Digital Ocean DO is a public cloud service provider which is a good alternative to the more popular AWS, Azure and Google Cloud. I came across DO thanks to their excellent documentation which in my opinion, blows AWS out of the water. While AWS will try to sell you on getting their training and accreditation, DO assumes that you just want to learn straight away and start implementing.
Having said that I hadn’t really implemented anything on DO, just played around with something my friend Giles had put together for his shiny server. Giles and I have been working on Programming for Policy, an online programming course aimed at policy professionals and analysts from around the world. While I’m more partial to Python when it comes to data analytics, I do believe that R can be a great starting point for policy analysts who are new to programming and want to work on statistical analysis as opposed to programming for machine learning or even software engineering. The good news is that we have had a LOT of interest over the last couple of weeks, especially since the in person/live short course at Microsoft Reactor, Sydney.
One of the key features of this course is that we plan to be data driven from the get-go. This means that we need to monitor engagement and other metrics so that we can course correct (no pun intended!) if required. We decided to evaluate a number of platforms, both proprietary and open source that could potentially host our content. More importantly we needed to monitor engagement and other data point in real time. Finally it came down to just two options Open edX and Moodle. As a user and student, I was super familiar with both platforms. Moodle is one of the pioneering open source learning management (LMS) platforms and I had encountered Moodle back in my undergraduate days at the University of Moratuwa and edX through all the MOOC courses I had taken.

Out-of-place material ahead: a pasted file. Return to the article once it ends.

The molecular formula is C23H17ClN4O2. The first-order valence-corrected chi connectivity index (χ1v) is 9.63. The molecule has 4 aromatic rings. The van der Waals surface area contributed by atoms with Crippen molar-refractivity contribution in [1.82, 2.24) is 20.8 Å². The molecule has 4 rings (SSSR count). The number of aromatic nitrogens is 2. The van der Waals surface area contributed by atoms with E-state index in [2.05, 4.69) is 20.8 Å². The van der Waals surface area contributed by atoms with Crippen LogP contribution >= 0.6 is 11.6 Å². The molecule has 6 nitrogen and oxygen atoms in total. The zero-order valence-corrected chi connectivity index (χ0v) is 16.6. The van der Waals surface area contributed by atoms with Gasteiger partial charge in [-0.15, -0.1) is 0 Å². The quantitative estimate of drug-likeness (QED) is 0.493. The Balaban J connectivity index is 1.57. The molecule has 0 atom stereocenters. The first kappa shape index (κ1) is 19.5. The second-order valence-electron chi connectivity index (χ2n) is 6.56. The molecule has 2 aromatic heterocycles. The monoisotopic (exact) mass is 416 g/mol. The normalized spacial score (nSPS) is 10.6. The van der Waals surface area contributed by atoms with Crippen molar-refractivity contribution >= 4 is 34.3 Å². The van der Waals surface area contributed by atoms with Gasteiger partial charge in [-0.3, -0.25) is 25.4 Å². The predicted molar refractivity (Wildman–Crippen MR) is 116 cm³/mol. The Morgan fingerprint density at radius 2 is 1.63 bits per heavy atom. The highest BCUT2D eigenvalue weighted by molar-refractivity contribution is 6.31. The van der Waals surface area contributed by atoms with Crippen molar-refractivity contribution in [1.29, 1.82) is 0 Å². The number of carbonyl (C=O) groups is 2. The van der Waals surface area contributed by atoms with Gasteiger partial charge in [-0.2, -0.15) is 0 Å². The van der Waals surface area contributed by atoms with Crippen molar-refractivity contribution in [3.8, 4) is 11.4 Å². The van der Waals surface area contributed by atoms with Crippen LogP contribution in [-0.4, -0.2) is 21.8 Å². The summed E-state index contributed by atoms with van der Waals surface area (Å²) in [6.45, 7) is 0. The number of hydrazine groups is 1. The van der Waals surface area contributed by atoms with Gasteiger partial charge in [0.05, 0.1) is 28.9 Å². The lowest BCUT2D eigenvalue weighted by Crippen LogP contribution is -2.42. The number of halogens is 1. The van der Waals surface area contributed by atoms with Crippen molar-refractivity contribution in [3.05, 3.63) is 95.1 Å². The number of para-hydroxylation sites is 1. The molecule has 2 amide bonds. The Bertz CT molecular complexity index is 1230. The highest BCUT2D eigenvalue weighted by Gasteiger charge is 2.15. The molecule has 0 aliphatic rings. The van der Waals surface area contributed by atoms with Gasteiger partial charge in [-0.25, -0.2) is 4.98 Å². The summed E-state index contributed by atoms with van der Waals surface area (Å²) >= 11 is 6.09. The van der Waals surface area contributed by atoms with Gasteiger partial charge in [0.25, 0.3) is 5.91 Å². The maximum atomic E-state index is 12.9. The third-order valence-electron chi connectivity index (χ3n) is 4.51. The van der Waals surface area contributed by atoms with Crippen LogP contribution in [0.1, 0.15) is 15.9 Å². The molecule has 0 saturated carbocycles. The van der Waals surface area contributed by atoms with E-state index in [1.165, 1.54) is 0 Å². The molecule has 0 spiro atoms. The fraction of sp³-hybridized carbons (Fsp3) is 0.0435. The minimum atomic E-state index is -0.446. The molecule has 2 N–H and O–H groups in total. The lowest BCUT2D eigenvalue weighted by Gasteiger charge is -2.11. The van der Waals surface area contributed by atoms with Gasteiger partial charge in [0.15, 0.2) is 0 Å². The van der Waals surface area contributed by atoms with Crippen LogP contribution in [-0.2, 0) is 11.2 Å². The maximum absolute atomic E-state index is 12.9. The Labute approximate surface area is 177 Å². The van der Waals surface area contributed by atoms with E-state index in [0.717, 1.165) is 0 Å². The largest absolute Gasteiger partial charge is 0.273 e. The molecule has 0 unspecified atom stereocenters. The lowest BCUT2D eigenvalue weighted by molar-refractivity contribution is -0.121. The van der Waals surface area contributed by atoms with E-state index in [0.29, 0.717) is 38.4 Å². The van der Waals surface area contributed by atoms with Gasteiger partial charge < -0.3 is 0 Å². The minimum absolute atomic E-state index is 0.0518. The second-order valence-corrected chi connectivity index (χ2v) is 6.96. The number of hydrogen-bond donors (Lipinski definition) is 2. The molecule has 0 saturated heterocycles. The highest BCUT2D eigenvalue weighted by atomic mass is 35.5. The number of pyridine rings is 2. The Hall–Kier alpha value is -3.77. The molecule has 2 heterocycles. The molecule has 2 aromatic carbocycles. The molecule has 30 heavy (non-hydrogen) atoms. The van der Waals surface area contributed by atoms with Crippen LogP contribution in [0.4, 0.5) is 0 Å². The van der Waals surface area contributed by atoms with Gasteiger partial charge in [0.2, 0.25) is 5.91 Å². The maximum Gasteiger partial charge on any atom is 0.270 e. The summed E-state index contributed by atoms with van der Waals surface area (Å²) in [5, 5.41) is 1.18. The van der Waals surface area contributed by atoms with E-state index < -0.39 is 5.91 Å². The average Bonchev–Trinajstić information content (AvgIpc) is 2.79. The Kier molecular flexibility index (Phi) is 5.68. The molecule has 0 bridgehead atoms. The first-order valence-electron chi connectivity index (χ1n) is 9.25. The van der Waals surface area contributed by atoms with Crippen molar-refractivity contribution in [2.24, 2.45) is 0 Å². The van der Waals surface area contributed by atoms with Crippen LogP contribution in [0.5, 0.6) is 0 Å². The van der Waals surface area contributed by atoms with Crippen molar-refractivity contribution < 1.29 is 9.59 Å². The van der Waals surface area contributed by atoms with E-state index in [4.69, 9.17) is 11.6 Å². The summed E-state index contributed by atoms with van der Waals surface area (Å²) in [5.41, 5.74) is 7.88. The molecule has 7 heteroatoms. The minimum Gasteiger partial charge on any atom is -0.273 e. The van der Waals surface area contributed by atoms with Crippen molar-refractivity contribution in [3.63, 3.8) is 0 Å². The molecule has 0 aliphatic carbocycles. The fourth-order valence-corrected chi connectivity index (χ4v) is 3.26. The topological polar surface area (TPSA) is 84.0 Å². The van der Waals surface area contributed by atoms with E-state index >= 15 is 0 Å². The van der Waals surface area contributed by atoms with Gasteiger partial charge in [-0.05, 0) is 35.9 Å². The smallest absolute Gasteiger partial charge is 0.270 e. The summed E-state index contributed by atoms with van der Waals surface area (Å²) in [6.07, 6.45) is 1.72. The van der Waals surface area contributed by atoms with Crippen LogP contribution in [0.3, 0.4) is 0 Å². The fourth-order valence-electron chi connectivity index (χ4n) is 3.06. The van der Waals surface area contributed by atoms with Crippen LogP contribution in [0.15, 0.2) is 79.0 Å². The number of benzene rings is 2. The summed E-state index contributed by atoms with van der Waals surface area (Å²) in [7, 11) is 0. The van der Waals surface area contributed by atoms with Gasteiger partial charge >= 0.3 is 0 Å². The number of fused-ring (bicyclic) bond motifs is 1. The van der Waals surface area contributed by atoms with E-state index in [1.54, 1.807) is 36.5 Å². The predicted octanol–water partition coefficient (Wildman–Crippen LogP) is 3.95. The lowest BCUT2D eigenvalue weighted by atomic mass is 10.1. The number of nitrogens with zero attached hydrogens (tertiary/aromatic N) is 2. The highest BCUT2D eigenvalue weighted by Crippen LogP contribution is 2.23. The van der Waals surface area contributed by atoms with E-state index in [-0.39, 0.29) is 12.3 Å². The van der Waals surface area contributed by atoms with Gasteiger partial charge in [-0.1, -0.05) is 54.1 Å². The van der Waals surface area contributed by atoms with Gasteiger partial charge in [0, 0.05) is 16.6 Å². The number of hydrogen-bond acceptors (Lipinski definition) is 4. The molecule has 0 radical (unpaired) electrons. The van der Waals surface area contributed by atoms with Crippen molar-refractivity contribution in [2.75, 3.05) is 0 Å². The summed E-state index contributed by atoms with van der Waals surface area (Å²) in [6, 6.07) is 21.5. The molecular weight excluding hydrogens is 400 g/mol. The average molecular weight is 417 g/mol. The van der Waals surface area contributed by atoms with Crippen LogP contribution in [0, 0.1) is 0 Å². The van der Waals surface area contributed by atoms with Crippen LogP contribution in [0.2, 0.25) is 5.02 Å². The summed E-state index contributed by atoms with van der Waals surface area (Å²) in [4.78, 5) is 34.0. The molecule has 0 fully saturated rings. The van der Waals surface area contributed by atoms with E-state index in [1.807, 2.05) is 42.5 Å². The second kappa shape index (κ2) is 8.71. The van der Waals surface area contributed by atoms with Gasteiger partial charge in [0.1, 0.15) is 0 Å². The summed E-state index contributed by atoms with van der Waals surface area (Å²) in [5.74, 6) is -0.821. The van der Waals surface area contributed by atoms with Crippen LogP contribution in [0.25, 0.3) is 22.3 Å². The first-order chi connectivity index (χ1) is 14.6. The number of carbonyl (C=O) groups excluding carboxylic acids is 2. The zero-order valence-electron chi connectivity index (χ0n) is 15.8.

After a bit more reading we decided to trial Open edX since it had a bit of an edge over Moodle at this point in time in 2020.
It’s no secret that Open edX is notoriously challenging to setup and manage. Additionally, since our course would be offered free of charge,we had a bunch of budget constraints to consider. For us, this meant that we needed to make Open edX work on Digital Ocean! Not an easy task by any measure.
Given that Open edX is difficult to install and manage, a number of developers had come up with some great solutions. Bitnami’s AWS Image is a good example and Regis Behmo has developed a docker image that can make installing Open edX relatively painless.
The Docker option looked super promising and Regis is a very nice guy who’s always happy to help. Now, I’m pretty good at deploying docker images but I’ve always had a problem with how opaque the process can be, especially for complex applications that rely on multiple services (the irony!). After trying multiple times to get the image up and running on a DO droplet I had to call it quits. Most of the errors had to do with setting up the SQL database and I couldn’t figure out why the process failed. The whole installation was fairly opaque. Forums were helpful up-to a point. Honestly, I wouldn’t recommend this approach if you’re on DO.
The AWS image from Bitnami wasn’t going to work for us either because we don’t have AWS credits to run the server. Since DO had given us some credits I had to make Open edX work on it. I had to find an alternative between installing Open edX from scratch manually (a nightmare) and running a docker image (not enough control).